Policy Area

Chapter 4 of the 2000-01 Book of the States contains the following tables:

Chapter 3 of the 2000-01 Book of the States contains the following tables:

Chapter 7 of the 2000-2001 Book of the States contains the following tables:

Chapter 1 of the 2000-01 Book of the States contains the following tables:

Chapter 5 of the 2000-2001 Book of the States contains the following tables:

Chapter 8 of the 2000-2001 Book of the States contains the following tables:

Chapter 11 of the 2000-2001 Book of the States contains the following tables:

Chapter 10 of the 2000-2001 Book of the States contains the following tables:

Until recently, legalized gambling spread across the states rapidly. Seen as an effective way to create jobs, promote economic development, help community revitalization, expand tourism, and raise state and local revenues, legislatures in all but two states (Hawaii and Utah) passed laws allowing a variety of gaming activity. During the past few years, however, legislators and voters in many states have been reluctant to legalize more games, and, as a result, most legislative efforts have been defeated either in legislative chambers or by referenda. In 1996, for example, only one gambling bill passed, and in 1997, although gambling was a legislative issue in 23 states, gambling bills were defeated in 14 states. In states such as Iowa, Louisiana, South Carolina and West Virginia, which have legalized gambling, voters have been reluctant to repeal it.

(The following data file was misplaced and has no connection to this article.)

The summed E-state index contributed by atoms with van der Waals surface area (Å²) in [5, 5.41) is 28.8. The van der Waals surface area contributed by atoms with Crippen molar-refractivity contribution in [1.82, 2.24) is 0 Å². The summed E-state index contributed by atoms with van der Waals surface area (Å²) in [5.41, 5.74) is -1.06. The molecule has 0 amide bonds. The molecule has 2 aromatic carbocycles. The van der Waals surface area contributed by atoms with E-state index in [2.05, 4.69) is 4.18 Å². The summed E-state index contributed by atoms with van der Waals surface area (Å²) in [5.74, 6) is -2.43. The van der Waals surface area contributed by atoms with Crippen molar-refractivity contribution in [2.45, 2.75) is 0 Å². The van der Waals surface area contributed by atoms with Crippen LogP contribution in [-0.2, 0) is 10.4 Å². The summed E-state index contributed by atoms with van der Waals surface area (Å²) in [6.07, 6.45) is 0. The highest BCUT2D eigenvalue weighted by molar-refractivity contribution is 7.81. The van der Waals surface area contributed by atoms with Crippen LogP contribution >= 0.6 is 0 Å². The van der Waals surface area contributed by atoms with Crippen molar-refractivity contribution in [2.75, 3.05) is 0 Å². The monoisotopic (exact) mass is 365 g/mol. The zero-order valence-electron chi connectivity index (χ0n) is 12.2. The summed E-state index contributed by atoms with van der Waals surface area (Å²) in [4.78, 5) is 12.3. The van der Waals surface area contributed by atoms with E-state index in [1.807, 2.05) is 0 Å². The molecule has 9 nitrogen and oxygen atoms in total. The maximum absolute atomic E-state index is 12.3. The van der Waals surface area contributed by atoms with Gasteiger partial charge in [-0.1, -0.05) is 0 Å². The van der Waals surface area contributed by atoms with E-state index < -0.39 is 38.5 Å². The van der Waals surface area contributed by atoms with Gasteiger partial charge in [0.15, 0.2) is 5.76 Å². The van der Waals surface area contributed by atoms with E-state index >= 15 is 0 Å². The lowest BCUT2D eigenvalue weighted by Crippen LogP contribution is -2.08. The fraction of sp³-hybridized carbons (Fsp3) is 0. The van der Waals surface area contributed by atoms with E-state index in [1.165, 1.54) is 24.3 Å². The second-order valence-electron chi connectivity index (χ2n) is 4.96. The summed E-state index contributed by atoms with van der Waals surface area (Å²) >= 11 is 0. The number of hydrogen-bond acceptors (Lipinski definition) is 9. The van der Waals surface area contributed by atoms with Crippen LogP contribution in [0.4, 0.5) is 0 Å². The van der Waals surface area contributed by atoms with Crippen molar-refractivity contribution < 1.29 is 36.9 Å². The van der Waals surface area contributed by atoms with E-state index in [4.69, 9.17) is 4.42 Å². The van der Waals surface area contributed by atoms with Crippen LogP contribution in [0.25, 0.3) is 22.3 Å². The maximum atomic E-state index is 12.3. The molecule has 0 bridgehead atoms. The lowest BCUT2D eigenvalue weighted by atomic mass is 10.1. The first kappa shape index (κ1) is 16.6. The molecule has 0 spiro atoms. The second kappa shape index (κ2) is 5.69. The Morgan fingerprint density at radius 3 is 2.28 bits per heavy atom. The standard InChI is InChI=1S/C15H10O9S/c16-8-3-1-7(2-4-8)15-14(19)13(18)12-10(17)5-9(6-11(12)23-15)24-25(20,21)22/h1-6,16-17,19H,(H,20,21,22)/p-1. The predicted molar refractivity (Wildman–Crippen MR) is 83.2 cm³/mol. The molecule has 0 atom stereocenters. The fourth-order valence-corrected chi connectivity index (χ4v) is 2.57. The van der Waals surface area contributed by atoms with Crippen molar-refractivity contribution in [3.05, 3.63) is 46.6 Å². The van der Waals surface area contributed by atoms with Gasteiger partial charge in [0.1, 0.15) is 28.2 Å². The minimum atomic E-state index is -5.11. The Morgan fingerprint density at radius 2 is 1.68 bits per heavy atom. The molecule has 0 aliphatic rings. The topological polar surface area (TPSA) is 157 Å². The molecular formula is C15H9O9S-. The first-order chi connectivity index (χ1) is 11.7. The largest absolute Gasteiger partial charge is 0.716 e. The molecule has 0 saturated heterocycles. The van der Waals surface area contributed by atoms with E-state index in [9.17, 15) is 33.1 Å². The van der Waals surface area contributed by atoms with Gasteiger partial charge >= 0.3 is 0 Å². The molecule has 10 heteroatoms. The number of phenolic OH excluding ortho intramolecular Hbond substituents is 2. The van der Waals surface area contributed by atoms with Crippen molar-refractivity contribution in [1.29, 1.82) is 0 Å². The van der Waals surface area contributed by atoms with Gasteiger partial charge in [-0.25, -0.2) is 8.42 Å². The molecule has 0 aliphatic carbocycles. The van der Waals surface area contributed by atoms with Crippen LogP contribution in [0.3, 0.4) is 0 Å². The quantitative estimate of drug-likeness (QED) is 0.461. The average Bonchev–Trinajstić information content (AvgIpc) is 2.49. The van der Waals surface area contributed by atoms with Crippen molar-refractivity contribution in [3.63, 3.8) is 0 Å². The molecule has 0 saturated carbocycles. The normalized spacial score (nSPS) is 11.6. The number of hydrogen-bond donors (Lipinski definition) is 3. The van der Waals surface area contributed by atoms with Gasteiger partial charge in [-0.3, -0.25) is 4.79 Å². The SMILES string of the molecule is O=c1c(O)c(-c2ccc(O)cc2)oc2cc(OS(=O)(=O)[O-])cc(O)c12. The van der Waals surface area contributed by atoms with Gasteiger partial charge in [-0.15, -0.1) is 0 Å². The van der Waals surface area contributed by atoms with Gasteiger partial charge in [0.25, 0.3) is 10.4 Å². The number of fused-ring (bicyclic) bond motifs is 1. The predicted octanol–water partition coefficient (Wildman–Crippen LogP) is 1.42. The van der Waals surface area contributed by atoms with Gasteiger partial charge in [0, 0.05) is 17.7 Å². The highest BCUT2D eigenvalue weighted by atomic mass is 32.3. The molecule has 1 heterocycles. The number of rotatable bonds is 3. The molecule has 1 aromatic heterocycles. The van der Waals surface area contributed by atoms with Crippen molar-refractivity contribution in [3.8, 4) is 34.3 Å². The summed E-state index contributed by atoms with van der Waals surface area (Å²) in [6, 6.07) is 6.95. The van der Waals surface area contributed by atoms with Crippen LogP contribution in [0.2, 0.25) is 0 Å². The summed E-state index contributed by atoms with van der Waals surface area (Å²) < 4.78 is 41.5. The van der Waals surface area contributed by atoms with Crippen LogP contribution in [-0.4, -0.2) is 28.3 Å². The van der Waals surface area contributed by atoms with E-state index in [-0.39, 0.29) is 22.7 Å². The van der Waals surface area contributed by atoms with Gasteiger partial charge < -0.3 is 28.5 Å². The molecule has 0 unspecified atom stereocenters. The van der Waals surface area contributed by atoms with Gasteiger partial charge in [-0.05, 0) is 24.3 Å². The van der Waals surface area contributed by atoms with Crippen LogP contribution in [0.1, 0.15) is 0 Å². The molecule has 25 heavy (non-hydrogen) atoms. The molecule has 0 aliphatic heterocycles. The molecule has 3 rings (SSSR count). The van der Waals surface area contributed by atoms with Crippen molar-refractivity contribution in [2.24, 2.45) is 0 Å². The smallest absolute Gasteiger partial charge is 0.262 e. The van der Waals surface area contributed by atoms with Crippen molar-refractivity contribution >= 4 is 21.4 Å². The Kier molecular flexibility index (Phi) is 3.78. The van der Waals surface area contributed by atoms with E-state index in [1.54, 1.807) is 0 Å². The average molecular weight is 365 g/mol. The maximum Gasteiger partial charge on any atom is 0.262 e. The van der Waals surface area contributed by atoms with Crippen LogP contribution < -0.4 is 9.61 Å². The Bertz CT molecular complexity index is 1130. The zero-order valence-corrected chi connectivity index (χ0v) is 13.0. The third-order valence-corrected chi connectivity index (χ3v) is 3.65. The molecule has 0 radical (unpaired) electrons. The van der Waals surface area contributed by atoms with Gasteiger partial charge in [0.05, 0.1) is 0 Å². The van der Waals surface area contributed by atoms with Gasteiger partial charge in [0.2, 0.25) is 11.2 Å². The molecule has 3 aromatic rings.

Trends indicate a tight labor market for Information Technology (IT) professionals in the United States. For example, a report by the Information Technology Association of America and Virginia Tech estimates there are 346,000 vacancies in core IT positions.' Surveys of the private sector show that the recruiting and retaining IT professionals remains a difficult task in light of the increasing demand for employees, the apparent lack of qualified workers and the dynamics of hi-tech industries. 

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